Discountable price mill finished aluminium profile for French Factories

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    Smoked Beef Ribs Recipe | How To Smoke Beef Ribs

    Beef ribs come in a couple of ways…the short beef rib and back beef ribs. The short beef ribs usually come in smaller individual pieces and have a good bit of meat on top of the bone. You see these beef ribs served in restaurants usually braised for hours where the meat has time to really break down. The back beef ribs are more suited for bbq, so that’s what I’m cooking today. Back beef Ribs are cut off the ribeye area so most of the meat on top of the bones has been removed but what’s left between the bones is really good meat, if you cook it low and slow.

    Beef ribs come in slabs about 9-10 bones. There’s not much trimming to do to these beef ribs but if you see any cartilage or thick sinew go ahead and trim it off. On the back side you’ll notice a membrane. Back beef ribs have a double membrane. The first one is usually removed before packaging and that leaves a thin membrane holding the beef rib slab together. Leave this membrane on to keep the slab from falling apart during the cooking process.

    The first step is to give the beef ribs a light coating of oil. You can use canola, olive, or vegetable oil here. It doesn’t really matter; you just want something to bind the seasonings to the meat.

    As a base layer I use my AP rub. It’s a mixture of 1 part salt, ½ part granulated garlic, and ¼ part black pepper. For the next layer use a bbq rub that goes with beef. It should be something balanced not too sweet.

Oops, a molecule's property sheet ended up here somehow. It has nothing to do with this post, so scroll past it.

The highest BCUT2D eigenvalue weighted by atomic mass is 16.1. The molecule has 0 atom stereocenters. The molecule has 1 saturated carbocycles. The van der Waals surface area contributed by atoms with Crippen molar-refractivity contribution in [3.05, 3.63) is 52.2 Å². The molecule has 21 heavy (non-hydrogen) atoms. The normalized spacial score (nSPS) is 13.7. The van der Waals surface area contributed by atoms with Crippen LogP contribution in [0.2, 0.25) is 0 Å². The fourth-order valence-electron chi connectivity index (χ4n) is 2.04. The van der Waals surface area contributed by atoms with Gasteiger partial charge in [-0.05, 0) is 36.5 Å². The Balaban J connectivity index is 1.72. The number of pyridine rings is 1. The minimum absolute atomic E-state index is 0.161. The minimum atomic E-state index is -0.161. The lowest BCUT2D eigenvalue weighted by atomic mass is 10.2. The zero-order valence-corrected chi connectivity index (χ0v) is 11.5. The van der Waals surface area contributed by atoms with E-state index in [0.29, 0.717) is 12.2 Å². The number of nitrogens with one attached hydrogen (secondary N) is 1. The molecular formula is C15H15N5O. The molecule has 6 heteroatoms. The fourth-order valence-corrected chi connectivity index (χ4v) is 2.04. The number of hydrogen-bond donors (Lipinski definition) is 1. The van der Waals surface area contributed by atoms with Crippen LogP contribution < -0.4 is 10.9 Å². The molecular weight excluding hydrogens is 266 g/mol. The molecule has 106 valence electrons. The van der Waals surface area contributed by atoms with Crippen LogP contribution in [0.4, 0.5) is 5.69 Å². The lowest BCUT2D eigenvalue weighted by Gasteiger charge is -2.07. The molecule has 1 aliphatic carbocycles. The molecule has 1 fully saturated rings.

Fire up your cooker to 235 degrees and add a little pecan for smoke. Place the ribs on the cooker and let them smoke for 3 hours or until the outside is a dark mahogany color. At this stage they’re ready to wrap.

    For the wrap I melted ½ stick of butter in a small bowl and whisked in a ½ tsp of Garlic, Dried Parsley, and Minced Onion. To this mixture add 2oz of Worcestershire, 2oz Soy Sauce, and 2 oz Beef Broth.

    Place the beef ribs meat side down on a strip of aluminum foil and pour ½ of the butter mixture over the ribs. Wrap the foil over the ribs and repeat the same process for the other slab.

    Now the ribs go back on the smoker to tenderize. This is where the remainder of the fat breaks down and what is left is tender, juicy meat. The wrap process takes about 2 more hours, but I start checking after an hour just to see if they’re getting close.

    You should see the meat pulling back from the bones. If you grab a bone and slightly twist it should almost come free. Once the beef ribs hit this stage they’re done. Remove them from the cooker and let them rest for 20 minutes.

    If you want to sauce the beef ribs, you can drain the liquid from the foil and separate the fat. You can mix this liquid with a tablespoon of bbq sauce and brush it back over the ribs, but I like them straight out of the foil. Beef ribs cooked low and slow are very tender and moist. The fat that has rendered during the cooking process runs throughout the meat and adds a ton of flavor.

    There may not be a lot of meat on the bones, but what is left will melt in your mouth.

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